[Deathpenalty] death penalty news----CONN., TENN., ARIZ.
rhalperi at mail.smu.edu
Wed Jan 3 07:16:34 UTC 2007
Trial begins for man accused killing of wife, daughters
A 47-year-old East Hartford man accused of shooting his wife and 2
daughters before setting them on fire more than 3 years ago went on trial
Tuesday, facing the possibility of lethal injection if convicted.
A Hartford Superior Court jury began hearing evidence in the murder trial
of Michael Kendall. Prosecutors Donna Mambrino and Sandra Tullius are
seeking the death penalty.
Kendall has been held in lieu of $5.3 million in bonds since his arrest
for the Dec. 13, 2003, slaying of his family.
Police say Kendall shot Ramona Kendall, 45, Kayla, 16, and 12-year-old
Alexis just hours before a court order would have forced him to leave the
family's town house.
Prosecutors contend that after Kendall shot his wife and daughters, one
time each in the head, he poured gasoline on their bodies and set them on
Police say Kendall then fled the house, leaving behind Ramona Kendall's
elderly father, Adam Alston.
Alston, 71, later told police that he'd gotten up to use the bathroom when
he heard "loud popping." He told police that one of his granddaughters
cried out, "Oh, Daddy!"
Kendall is charged with two counts of capital felony, 3 counts of murder
and 1 count of arson. Capital felony was charged because Alexis was under
the age of 16, and because more than 1 person was killed at the same time.
Under state law, a capital conviction carries only 1 of 2 penalties:
execution or life in prison without release. There are currently 8 people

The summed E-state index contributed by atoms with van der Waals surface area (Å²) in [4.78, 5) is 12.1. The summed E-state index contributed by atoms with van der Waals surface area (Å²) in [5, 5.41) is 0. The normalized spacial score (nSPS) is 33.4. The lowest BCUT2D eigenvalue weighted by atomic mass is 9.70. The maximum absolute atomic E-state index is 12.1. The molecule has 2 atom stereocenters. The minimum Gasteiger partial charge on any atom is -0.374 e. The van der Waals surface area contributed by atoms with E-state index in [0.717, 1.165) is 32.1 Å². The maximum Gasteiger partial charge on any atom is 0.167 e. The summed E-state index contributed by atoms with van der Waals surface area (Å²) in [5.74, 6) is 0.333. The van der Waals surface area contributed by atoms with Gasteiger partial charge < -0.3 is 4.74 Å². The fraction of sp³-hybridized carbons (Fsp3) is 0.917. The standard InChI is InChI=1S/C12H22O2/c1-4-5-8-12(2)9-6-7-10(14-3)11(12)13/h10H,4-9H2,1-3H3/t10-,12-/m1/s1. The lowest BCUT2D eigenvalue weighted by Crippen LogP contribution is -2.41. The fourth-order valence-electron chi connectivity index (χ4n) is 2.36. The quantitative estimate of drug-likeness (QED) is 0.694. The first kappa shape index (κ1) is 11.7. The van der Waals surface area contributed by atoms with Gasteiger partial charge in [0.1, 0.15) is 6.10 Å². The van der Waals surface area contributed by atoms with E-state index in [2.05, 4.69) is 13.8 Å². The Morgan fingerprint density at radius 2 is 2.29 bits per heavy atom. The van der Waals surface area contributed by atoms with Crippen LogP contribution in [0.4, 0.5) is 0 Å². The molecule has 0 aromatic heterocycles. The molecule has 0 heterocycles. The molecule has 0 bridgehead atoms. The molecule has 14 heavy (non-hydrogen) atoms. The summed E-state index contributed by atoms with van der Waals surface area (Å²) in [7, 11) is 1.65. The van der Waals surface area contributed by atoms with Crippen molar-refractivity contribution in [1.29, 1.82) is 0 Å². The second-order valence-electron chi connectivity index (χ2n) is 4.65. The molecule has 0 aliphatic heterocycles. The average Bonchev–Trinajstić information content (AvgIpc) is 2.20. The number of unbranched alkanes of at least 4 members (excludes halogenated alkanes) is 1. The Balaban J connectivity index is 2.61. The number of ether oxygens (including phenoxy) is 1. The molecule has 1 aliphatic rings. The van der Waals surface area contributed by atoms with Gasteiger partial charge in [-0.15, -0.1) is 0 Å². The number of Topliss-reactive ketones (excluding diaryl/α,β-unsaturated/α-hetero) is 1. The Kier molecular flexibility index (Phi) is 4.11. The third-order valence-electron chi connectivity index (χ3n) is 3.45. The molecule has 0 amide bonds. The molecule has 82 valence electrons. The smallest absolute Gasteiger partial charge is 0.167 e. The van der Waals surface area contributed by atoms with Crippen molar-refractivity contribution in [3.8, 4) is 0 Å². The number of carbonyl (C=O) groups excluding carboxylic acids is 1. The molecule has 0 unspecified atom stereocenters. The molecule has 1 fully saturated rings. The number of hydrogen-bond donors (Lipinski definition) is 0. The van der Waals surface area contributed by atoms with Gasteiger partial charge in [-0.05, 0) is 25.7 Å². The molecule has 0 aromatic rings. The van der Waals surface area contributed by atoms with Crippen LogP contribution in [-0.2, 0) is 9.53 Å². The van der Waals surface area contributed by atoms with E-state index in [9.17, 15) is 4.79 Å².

on Connecticut's death row.
Michael and Ramona Kendall had been together for 18 years, but she filed
According to court records, Ramona Kendall had been granted "exclusive
use" of the town house, and Michael Kendall was to vacate the premises by
10 a.m. on Dec. 13, 2003. However, prosecutors say, none of Michael
Kendall's things was packed to move.
(sources: Stamford Advocate/Associated Press)
No death penalty in New London double murder trial
Prosecutors say they will not seek the death penalty in a New London
double murder case.
The trial of 34-year-old Brady Guilbert is to begin tomorrow in New London
Superior Court. Guilbert's criminal record includes time spent in prison
16 years ago for shooting another man.
Prosecutors says they have decided not to seek the death penalty. The
34-year-old Guilbert of New London is being tried on capital felony
charges of murder.
He's accused of fatally shooting 23-year-old Cedric Williams and
21-year-old Terry Ross, both of New London.
The 2 men were shot execution-style inside a car parked at Hope and
Hempstead streets on October 9th of 2004.
Guilbert is also a suspect in a shooting that occurred shortly before the
(source: WTNH News)
Staying alive on death row since 1978----Latest appeal rejected, but
Austin planning another
The oldest man on death row in Tennessee will stay there a while longer.
An appeals court 2 weeks ago turned down the latest bid of Richard Hale
Austin to have his conviction and sentence set aside.
The former Memphis pool hall operator was convicted of arranging the
murder of a police informant who helped link him to an illegal gambling
Austin, now 67, has been on death row since Jan. 27, 1978, longer than any
of the state's other 101 condemned inmates.
He was the 1st person sentenced under Tennessee's 1977 death penalty law.
Since then, he has filed numerous appeals, and the case has taken some
In 1998, he was awarded a new sentencing trial, but the new jury returned
him to death row.
In that sentencing, triggerman Jack Charles Blankenship shocked Austin's
Blankenship told the jury Austin was the man who hired him to kill Julian